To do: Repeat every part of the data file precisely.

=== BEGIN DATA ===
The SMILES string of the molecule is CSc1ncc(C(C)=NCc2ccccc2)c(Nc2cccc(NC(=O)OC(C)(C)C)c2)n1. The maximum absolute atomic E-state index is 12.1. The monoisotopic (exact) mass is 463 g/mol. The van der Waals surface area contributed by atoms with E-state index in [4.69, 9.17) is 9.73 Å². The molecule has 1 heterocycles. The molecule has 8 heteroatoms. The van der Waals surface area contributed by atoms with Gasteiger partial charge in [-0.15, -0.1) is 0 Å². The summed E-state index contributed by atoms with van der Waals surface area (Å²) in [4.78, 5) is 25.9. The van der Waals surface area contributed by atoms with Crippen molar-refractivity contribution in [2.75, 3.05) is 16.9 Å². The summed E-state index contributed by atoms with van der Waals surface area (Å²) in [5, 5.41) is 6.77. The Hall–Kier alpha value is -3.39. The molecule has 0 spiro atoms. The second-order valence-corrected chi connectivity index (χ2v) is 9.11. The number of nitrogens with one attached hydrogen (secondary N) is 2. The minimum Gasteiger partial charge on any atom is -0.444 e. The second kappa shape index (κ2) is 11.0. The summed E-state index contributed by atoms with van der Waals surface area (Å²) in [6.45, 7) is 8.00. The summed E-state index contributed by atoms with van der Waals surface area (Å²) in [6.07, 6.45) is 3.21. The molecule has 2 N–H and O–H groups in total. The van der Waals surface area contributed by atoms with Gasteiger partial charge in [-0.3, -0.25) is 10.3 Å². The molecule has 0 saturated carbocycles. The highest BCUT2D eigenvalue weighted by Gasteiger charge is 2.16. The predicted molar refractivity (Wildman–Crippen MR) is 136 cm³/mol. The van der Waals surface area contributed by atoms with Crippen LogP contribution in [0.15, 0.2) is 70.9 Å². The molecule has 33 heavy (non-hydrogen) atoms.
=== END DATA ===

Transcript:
The SMILES string of the molecule is CSc1ncc(C(C)=NCc2ccccc2)c(Nc2cccc(NC(=O)OC(C)(C)C)c2)n1. The maximum absolute atomic E-state index is 12.1. The monoisotopic (exact) mass is 463 g/mol. The van der Waals surface area contributed by atoms with E-state index in [4.69, 9.17) is 9.73 Å². The molecule has 1 heterocycles. The molecule has 8 heteroatoms. The van der Waals surface area contributed by atoms with Gasteiger partial charge in [-0.15, -0.1) is 0 Å². The summed E-state index contributed by atoms with van der Waals surface area (Å²) in [4.78, 5) is 25.9. The van der Waals surface area contributed by atoms with Crippen molar-refractivity contribution in [2.75, 3.05) is 16.9 Å². The summed E-state index contributed by atoms with van der Waals surface area (Å²) in [5, 5.41) is 6.77. The Hall–Kier alpha value is -3.39. The molecule has 0 spiro atoms. The second-order valence-corrected chi connectivity index (χ2v) is 9.11. The number of nitrogens with one attached hydrogen (secondary N) is 2. The minimum Gasteiger partial charge on any atom is -0.444 e. The second kappa shape index (κ2) is 11.0. The summed E-state index contributed by atoms with van der Waals surface area (Å²) in [6.45, 7) is 8.00. The summed E-state index contributed by atoms with van der Waals surface area (Å²) in [6.07, 6.45) is 3.21. The molecule has 2 N–H and O–H groups in total. The van der Waals surface area contributed by atoms with Gasteiger partial charge in [-0.3, -0.25) is 10.3 Å². The molecule has 0 saturated carbocycles. The highest BCUT2D eigenvalue weighted by Gasteiger charge is 2.16. The predicted molar refractivity (Wildman–Crippen MR) is 136 cm³/mol. The van der Waals surface area contributed by atoms with Crippen LogP contribution in [0.15, 0.2) is 70.9 Å². The molecule has 33 heavy (non-hydrogen) atoms.